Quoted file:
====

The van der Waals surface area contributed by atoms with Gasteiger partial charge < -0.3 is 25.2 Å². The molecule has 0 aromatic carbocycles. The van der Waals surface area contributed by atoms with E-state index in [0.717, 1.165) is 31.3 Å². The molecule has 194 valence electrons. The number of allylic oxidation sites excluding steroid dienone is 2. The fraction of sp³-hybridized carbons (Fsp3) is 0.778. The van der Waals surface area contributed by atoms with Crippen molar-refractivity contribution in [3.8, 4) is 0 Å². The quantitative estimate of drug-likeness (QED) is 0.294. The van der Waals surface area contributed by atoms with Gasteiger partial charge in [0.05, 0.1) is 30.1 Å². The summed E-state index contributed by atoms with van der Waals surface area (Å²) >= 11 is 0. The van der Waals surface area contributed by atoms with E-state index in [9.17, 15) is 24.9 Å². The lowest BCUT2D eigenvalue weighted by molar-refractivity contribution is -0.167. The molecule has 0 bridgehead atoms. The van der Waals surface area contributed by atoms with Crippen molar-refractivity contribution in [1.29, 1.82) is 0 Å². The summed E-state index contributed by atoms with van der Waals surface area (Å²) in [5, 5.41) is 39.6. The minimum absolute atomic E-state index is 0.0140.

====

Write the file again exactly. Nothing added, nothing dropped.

The van der Waals surface area contributed by atoms with Gasteiger partial charge < -0.3 is 25.2 Å². The molecule has 0 aromatic carbocycles. The van der Waals surface area contributed by atoms with E-state index in [0.717, 1.165) is 31.3 Å². The molecule has 194 valence electrons. The number of allylic oxidation sites excluding steroid dienone is 2. The fraction of sp³-hybridized carbons (Fsp3) is 0.778. The van der Waals surface area contributed by atoms with Crippen molar-refractivity contribution in [3.8, 4) is 0 Å². The quantitative estimate of drug-likeness (QED) is 0.294. The van der Waals surface area contributed by atoms with Gasteiger partial charge in [0.05, 0.1) is 30.1 Å². The summed E-state index contributed by atoms with van der Waals surface area (Å²) >= 11 is 0. The van der Waals surface area contributed by atoms with E-state index in [9.17, 15) is 24.9 Å². The lowest BCUT2D eigenvalue weighted by molar-refractivity contribution is -0.167. The molecule has 0 bridgehead atoms. The van der Waals surface area contributed by atoms with Crippen molar-refractivity contribution in [1.29, 1.82) is 0 Å². The summed E-state index contributed by atoms with van der Waals surface area (Å²) in [5, 5.41) is 39.6. The minimum absolute atomic E-state index is 0.0140.